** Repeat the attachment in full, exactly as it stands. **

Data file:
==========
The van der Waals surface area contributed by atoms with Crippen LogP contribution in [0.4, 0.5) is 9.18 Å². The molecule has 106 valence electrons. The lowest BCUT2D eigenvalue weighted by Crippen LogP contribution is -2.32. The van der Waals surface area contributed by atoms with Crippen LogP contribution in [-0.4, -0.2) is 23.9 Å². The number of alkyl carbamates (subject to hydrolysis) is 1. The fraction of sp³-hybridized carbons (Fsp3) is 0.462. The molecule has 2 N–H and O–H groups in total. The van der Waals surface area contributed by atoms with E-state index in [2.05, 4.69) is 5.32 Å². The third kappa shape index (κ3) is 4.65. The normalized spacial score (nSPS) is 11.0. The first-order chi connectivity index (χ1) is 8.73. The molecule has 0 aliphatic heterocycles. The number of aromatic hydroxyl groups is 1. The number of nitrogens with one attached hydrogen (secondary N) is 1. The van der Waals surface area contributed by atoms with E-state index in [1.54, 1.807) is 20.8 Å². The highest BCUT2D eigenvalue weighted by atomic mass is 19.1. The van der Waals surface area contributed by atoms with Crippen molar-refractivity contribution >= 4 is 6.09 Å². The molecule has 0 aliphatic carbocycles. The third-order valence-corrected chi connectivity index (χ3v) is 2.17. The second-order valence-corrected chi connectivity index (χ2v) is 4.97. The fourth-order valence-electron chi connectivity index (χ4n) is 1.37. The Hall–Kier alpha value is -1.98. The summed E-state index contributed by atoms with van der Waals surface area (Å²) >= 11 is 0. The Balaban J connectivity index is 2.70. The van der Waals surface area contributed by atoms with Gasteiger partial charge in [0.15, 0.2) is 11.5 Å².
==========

The van der Waals surface area contributed by atoms with Crippen LogP contribution in [0.4, 0.5) is 9.18 Å². The molecule has 106 valence electrons. The lowest BCUT2D eigenvalue weighted by Crippen LogP contribution is -2.32. The van der Waals surface area contributed by atoms with Crippen LogP contribution in [-0.4, -0.2) is 23.9 Å². The number of alkyl carbamates (subject to hydrolysis) is 1. The fraction of sp³-hybridized carbons (Fsp3) is 0.462. The molecule has 2 N–H and O–H groups in total. The van der Waals surface area contributed by atoms with E-state index in [2.05, 4.69) is 5.32 Å². The third kappa shape index (κ3) is 4.65. The normalized spacial score (nSPS) is 11.0. The first-order chi connectivity index (χ1) is 8.73. The molecule has 0 aliphatic heterocycles. The number of aromatic hydroxyl groups is 1. The number of nitrogens with one attached hydrogen (secondary N) is 1. The van der Waals surface area contributed by atoms with E-state index in [1.54, 1.807) is 20.8 Å². The highest BCUT2D eigenvalue weighted by atomic mass is 19.1. The van der Waals surface area contributed by atoms with Crippen molar-refractivity contribution >= 4 is 6.09 Å². The molecule has 0 aliphatic carbocycles. The third-order valence-corrected chi connectivity index (χ3v) is 2.17. The second-order valence-corrected chi connectivity index (χ2v) is 4.97. The fourth-order valence-electron chi connectivity index (χ4n) is 1.37. The Hall–Kier alpha value is -1.98. The summed E-state index contributed by atoms with van der Waals surface area (Å²) >= 11 is 0. The Balaban J connectivity index is 2.70. The van der Waals surface area contributed by atoms with Gasteiger partial charge in [0.15, 0.2) is 11.5 Å².